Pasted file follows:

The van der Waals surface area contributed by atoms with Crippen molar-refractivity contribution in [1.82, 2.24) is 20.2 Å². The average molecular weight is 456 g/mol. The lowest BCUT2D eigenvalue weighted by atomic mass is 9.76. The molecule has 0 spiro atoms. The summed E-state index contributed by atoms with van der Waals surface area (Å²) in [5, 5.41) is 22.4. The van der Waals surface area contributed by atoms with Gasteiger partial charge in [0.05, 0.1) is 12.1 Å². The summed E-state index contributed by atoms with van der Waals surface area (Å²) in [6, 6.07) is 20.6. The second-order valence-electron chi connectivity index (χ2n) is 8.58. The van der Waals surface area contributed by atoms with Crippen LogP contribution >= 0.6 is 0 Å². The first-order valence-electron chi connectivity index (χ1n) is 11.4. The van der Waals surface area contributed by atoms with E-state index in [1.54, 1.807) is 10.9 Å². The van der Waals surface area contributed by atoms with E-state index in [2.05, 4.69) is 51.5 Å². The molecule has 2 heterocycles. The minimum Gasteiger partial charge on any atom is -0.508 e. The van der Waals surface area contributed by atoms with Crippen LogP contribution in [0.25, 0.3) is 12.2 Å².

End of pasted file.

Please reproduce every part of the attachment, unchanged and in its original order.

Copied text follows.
The van der Waals surface area contributed by atoms with Crippen molar-refractivity contribution in [1.82, 2.24) is 20.2 Å². The average molecular weight is 456 g/mol. The lowest BCUT2D eigenvalue weighted by atomic mass is 9.76. The molecule has 0 spiro atoms. The summed E-state index contributed by atoms with van der Waals surface area (Å²) in [5, 5.41) is 22.4. The van der Waals surface area contributed by atoms with Gasteiger partial charge in [0.05, 0.1) is 12.1 Å². The summed E-state index contributed by atoms with van der Waals surface area (Å²) in [6, 6.07) is 20.6. The second-order valence-electron chi connectivity index (χ2n) is 8.58. The van der Waals surface area contributed by atoms with Crippen LogP contribution >= 0.6 is 0 Å². The first-order valence-electron chi connectivity index (χ1n) is 11.4. The van der Waals surface area contributed by atoms with E-state index in [1.54, 1.807) is 10.9 Å². The van der Waals surface area contributed by atoms with E-state index in [2.05, 4.69) is 51.5 Å². The molecule has 2 heterocycles. The minimum Gasteiger partial charge on any atom is -0.508 e. The van der Waals surface area contributed by atoms with Crippen LogP contribution in [0.25, 0.3) is 12.2 Å².